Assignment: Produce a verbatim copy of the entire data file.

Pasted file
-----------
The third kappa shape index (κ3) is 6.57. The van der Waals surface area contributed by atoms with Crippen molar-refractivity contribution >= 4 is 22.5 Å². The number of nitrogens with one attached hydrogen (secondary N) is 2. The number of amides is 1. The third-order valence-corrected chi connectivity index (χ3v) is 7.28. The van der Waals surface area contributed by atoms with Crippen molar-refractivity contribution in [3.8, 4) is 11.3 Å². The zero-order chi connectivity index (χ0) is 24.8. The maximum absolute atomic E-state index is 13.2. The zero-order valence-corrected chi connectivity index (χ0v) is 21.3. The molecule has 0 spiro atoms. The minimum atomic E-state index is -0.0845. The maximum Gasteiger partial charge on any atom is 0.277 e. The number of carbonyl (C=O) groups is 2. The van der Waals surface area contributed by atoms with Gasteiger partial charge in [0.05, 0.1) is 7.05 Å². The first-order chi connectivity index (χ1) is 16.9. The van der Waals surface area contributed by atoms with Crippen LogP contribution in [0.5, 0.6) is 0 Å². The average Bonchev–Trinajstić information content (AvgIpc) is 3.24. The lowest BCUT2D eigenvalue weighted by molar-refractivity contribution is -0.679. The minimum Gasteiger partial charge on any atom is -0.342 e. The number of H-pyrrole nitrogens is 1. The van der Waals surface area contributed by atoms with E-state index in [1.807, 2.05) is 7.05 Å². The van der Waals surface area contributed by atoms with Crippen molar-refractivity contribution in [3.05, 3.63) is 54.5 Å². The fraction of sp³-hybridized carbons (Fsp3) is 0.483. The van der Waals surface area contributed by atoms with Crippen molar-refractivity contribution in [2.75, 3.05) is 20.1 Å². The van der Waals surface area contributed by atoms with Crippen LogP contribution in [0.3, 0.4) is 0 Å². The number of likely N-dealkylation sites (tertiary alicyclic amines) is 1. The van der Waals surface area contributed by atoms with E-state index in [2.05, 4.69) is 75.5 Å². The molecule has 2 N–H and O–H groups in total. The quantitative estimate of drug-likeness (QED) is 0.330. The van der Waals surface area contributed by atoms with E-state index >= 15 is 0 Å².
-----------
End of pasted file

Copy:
The third kappa shape index (κ3) is 6.57. The van der Waals surface area contributed by atoms with Crippen molar-refractivity contribution >= 4 is 22.5 Å². The number of nitrogens with one attached hydrogen (secondary N) is 2. The number of amides is 1. The third-order valence-corrected chi connectivity index (χ3v) is 7.28. The van der Waals surface area contributed by atoms with Crippen molar-refractivity contribution in [3.8, 4) is 11.3 Å². The zero-order chi connectivity index (χ0) is 24.8. The maximum absolute atomic E-state index is 13.2. The zero-order valence-corrected chi connectivity index (χ0v) is 21.3. The molecule has 0 spiro atoms. The minimum atomic E-state index is -0.0845. The maximum Gasteiger partial charge on any atom is 0.277 e. The number of carbonyl (C=O) groups is 2. The van der Waals surface area contributed by atoms with Gasteiger partial charge in [0.05, 0.1) is 7.05 Å². The first-order chi connectivity index (χ1) is 16.9. The van der Waals surface area contributed by atoms with Crippen LogP contribution in [0.5, 0.6) is 0 Å². The average Bonchev–Trinajstić information content (AvgIpc) is 3.24. The lowest BCUT2D eigenvalue weighted by molar-refractivity contribution is -0.679. The minimum Gasteiger partial charge on any atom is -0.342 e. The number of H-pyrrole nitrogens is 1. The van der Waals surface area contributed by atoms with E-state index in [1.807, 2.05) is 7.05 Å². The van der Waals surface area contributed by atoms with Crippen molar-refractivity contribution in [3.05, 3.63) is 54.5 Å². The fraction of sp³-hybridized carbons (Fsp3) is 0.483. The van der Waals surface area contributed by atoms with Crippen molar-refractivity contribution in [2.75, 3.05) is 20.1 Å². The van der Waals surface area contributed by atoms with Crippen LogP contribution in [0.3, 0.4) is 0 Å². The number of likely N-dealkylation sites (tertiary alicyclic amines) is 1. The van der Waals surface area contributed by atoms with E-state index in [2.05, 4.69) is 75.5 Å². The molecule has 2 N–H and O–H groups in total. The quantitative estimate of drug-likeness (QED) is 0.330. The van der Waals surface area contributed by atoms with E-state index >= 15 is 0 Å².